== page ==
Card-carrying collaborationist…I am

It is not enough just to understand collaboration. It is not enough to like collaboration. It is not enough to collaborate. Collaboration professionals must be card-carrying collaborators. Now, the last time I carried a card of any kind that I was proud to display (tactically, with only a small part to be seen sneaking from my pocket) was when as teenager I belonged to a book club. Now, I wish there is a membership card for us collaborators; or is it collaborationists?

Displaying a certain inclination towards collaboration is not a simple matter. As a student of collaboration, I think the practice is deserving of conversations in every setting, from staff meeting rooms and Boardrooms to water coolers and coffee stands outside city highrises. Even dinner parties and Saturday mornings when we shuttle our kids from one sporting engagement to another. Relentlessly! That is the way collaboration should be pursued.

...life is not a solo act. It’s a huge collaboration...TG

…life is not a solo act. It’s a huge collaboration…TG

I think that collaboration is one of the maturing disciplines that differ from many others we need in our daily work. We know that good communication and marketing skills are skills we don’t exclusively use only during our work hours. Those skills are useful across the work-life spectrum. So are financial skills or even ICT. That is perhaps why the relevance of certain skills we gained in the workplace have become part of daily routine; their usefulness transcends the 9-5, Mon-Fri, paradigm. You see, what I’m getting at here is this; for collaboration to deliver its best it has to be part of our total life. We should practice collaboration in our family life and our community as well as in our professional work. Coherent application of collaborative skills is what makes it much easier for businesses to invest in resources, training, etc. that pay dividends.

As Tim Gunn [a respected creative] says, “Life is not a solo act. It’s a huge collaboration, and we all need to assemble around us the people who care about us and support us in times of strife.” To me this simple observation is another clear sign that a trend that challenges the century old division of life, work, family, community, working week, etc., is accelerating and in its spin creates a whole new level of opportunities for individuals who realise that the future belongs to those who adapt fast and smart; adaptation that without a shadow of a doubt will hinge very strongly on one’s ability to be a learner, creator, innovator, collaborator and a resilient participant in a semi-permanently disruptive world.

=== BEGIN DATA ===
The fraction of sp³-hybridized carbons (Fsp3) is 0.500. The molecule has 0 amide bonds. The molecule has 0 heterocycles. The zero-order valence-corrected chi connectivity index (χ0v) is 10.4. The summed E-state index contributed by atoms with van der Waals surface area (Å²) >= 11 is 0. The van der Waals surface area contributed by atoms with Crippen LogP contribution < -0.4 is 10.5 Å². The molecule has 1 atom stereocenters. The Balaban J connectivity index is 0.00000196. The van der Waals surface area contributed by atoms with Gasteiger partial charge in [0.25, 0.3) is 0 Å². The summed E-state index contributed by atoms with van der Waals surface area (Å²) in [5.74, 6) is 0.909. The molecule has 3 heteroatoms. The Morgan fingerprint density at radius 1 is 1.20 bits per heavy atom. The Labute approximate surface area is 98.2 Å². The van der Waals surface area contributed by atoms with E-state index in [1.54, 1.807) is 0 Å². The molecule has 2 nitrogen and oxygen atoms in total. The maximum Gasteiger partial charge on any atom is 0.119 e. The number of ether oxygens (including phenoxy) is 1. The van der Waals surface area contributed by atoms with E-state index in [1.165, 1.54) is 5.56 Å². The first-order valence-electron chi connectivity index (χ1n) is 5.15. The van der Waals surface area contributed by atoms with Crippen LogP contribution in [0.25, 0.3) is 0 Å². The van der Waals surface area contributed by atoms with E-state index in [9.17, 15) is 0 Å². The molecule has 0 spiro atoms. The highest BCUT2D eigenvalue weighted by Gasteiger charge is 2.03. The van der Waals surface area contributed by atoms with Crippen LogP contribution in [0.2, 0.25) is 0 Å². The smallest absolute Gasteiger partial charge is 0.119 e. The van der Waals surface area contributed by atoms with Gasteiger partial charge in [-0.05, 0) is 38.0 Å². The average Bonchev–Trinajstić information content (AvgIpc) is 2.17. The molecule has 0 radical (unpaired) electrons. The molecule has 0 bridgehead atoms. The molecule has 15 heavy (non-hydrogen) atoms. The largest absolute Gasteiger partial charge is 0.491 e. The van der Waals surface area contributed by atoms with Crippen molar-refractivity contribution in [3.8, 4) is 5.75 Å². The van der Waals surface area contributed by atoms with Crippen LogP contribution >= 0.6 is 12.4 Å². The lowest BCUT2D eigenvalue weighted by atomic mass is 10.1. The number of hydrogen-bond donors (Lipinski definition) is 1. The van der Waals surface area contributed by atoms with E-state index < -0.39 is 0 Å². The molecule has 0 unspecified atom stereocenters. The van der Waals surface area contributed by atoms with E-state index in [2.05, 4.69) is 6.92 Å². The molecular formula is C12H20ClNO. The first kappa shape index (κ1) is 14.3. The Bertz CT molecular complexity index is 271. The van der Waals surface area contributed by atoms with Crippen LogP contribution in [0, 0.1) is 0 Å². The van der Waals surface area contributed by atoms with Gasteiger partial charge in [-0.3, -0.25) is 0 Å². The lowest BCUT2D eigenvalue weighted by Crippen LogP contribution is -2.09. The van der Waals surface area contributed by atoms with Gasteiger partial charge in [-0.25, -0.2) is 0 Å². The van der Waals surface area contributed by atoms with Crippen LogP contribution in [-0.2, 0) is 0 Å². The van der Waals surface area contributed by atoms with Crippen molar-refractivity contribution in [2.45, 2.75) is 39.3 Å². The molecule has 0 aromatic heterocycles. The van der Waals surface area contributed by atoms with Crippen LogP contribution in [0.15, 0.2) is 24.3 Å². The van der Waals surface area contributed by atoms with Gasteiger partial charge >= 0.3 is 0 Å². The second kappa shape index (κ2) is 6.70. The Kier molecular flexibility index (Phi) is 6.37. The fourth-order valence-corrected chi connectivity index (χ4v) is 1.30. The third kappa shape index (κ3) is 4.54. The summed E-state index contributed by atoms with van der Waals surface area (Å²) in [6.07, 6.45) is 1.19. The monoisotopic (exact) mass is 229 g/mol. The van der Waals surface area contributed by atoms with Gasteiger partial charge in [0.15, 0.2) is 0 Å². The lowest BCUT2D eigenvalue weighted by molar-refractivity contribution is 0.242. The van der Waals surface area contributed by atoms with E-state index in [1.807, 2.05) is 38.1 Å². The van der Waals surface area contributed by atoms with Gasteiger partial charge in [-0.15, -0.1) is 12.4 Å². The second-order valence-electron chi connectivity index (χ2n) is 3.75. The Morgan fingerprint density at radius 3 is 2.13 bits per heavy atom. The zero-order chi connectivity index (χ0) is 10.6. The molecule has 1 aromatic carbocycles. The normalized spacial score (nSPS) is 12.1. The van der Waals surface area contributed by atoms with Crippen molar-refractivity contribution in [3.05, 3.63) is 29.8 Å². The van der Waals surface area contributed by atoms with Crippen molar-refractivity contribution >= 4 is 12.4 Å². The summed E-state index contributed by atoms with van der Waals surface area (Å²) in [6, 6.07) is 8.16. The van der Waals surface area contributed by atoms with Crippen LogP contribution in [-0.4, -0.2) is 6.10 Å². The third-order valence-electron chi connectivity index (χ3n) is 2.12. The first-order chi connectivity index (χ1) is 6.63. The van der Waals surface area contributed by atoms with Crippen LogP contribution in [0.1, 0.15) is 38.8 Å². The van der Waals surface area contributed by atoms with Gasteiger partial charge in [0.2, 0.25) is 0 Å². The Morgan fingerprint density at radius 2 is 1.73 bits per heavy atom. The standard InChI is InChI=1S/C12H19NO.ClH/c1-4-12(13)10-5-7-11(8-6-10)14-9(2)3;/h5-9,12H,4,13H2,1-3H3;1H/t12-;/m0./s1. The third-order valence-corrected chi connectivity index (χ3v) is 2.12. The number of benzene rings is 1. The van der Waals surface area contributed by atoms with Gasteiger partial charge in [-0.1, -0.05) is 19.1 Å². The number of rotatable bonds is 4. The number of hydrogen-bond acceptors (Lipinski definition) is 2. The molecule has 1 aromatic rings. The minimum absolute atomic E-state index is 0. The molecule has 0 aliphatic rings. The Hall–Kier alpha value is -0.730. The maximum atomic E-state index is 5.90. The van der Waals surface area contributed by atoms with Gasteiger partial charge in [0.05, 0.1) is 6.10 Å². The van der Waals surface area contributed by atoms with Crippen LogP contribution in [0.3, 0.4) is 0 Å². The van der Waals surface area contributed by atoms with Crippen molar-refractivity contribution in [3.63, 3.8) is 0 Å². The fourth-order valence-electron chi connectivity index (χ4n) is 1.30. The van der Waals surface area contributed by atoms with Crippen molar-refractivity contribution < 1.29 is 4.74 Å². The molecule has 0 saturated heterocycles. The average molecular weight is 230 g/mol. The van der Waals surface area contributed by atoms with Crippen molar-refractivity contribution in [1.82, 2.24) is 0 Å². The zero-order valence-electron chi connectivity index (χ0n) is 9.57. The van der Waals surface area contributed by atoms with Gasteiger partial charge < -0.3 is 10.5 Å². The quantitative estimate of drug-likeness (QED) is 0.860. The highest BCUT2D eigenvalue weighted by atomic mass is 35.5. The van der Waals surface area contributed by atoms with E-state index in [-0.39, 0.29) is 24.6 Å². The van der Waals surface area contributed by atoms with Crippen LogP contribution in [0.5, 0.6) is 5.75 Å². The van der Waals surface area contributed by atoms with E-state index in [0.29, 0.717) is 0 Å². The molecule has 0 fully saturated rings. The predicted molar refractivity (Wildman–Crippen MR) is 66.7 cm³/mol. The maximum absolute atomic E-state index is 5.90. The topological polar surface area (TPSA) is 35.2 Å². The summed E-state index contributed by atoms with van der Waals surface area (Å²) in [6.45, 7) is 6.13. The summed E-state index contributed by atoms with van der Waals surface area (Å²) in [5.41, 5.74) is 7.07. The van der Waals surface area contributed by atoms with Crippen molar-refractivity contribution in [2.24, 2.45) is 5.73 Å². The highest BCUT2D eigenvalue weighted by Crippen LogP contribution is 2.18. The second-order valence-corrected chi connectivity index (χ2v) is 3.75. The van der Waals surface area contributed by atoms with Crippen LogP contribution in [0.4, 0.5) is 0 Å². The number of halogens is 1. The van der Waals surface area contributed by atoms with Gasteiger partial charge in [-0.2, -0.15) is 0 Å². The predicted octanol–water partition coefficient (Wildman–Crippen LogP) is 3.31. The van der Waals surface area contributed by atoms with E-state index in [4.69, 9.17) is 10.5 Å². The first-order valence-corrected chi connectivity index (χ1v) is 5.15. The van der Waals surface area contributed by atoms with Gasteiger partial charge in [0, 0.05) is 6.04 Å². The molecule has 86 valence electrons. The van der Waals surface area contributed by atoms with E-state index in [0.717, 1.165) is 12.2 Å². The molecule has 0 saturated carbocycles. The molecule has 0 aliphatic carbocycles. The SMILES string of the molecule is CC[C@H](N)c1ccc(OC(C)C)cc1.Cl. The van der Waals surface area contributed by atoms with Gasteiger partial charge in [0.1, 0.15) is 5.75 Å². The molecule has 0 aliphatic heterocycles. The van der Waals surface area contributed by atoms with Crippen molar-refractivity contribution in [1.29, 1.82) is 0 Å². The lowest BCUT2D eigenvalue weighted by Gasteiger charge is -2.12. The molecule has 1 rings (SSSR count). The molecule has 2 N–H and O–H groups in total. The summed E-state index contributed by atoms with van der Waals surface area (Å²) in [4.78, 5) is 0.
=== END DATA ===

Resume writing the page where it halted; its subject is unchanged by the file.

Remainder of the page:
Douglas Adams [creator of The Hitchhiker’s Guide to the Galaxy] devised an often quoted rule of how people deal with technology and I see that same rule fitting nicely into emergent business drivers. Here’s what Adams said (from Wikipedia): “I’ve come up with a set of rules that describe our reactions to technologies:

1. Anything that is in the world when you’re born is normal and ordinary and is just a natural part of the way the world works.

2. Anything that’s invented between when you’re fifteen and thirty-five is new and exciting and revolutionary and you can probably get a career in it.

3. Anything invented after you’re thirty-five is against the natural order of things.”

Maybe it’s my own way of synthetising ideas, but I cannot help but think that Adams’ heuristic approach is really spot-on when applied to many things. Emergent business drivers such as collaboration between enterprises, or the resilience of workers are much more connected to technology and thus the relevance. So, next time collaboration comes up around the table, do not say ‘that’s work stuff, let’s drop it’. Instead, pounce on the opportunity to enlighten people. They’ll thank you later.

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